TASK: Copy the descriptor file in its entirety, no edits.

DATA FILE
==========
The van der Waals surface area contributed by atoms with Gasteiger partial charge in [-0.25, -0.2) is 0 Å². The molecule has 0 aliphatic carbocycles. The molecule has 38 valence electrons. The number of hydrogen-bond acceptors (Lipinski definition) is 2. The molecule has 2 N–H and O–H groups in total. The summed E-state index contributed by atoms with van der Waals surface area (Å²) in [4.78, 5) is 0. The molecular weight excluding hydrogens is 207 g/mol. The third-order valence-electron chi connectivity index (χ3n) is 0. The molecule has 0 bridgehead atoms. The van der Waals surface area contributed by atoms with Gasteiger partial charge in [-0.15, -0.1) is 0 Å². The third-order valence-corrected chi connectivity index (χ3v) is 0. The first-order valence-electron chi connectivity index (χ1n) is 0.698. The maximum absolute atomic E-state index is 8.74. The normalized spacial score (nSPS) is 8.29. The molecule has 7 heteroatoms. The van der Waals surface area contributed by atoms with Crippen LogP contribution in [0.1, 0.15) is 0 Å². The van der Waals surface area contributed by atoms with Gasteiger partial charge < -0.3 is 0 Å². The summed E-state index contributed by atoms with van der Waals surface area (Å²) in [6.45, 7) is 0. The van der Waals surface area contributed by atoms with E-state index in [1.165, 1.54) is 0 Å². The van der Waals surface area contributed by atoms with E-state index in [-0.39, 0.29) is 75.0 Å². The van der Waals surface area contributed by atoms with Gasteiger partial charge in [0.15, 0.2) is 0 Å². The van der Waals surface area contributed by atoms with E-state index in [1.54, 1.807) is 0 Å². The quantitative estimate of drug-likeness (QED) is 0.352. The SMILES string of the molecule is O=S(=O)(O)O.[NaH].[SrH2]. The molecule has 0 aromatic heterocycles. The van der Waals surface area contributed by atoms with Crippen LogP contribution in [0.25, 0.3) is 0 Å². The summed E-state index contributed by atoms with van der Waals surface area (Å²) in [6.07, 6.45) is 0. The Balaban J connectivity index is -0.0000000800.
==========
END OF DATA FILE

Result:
The van der Waals surface area contributed by atoms with Gasteiger partial charge in [-0.25, -0.2) is 0 Å². The molecule has 0 aliphatic carbocycles. The molecule has 38 valence electrons. The number of hydrogen-bond acceptors (Lipinski definition) is 2. The molecule has 2 N–H and O–H groups in total. The summed E-state index contributed by atoms with van der Waals surface area (Å²) in [4.78, 5) is 0. The molecular weight excluding hydrogens is 207 g/mol. The third-order valence-electron chi connectivity index (χ3n) is 0. The molecule has 0 bridgehead atoms. The van der Waals surface area contributed by atoms with Gasteiger partial charge in [-0.15, -0.1) is 0 Å². The third-order valence-corrected chi connectivity index (χ3v) is 0. The first-order valence-electron chi connectivity index (χ1n) is 0.698. The maximum absolute atomic E-state index is 8.74. The normalized spacial score (nSPS) is 8.29. The molecule has 7 heteroatoms. The van der Waals surface area contributed by atoms with Crippen LogP contribution in [0.1, 0.15) is 0 Å². The van der Waals surface area contributed by atoms with Gasteiger partial charge < -0.3 is 0 Å². The summed E-state index contributed by atoms with van der Waals surface area (Å²) in [6.45, 7) is 0. The van der Waals surface area contributed by atoms with E-state index in [1.165, 1.54) is 0 Å². The van der Waals surface area contributed by atoms with E-state index in [-0.39, 0.29) is 75.0 Å². The van der Waals surface area contributed by atoms with Gasteiger partial charge in [0.15, 0.2) is 0 Å². The van der Waals surface area contributed by atoms with E-state index in [1.54, 1.807) is 0 Å². The quantitative estimate of drug-likeness (QED) is 0.352. The SMILES string of the molecule is O=S(=O)(O)O.[NaH].[SrH2]. The molecule has 0 aromatic heterocycles. The van der Waals surface area contributed by atoms with Crippen LogP contribution in [0.25, 0.3) is 0 Å². The summed E-state index contributed by atoms with van der Waals surface area (Å²) in [6.07, 6.45) is 0. The Balaban J connectivity index is -0.0000000800.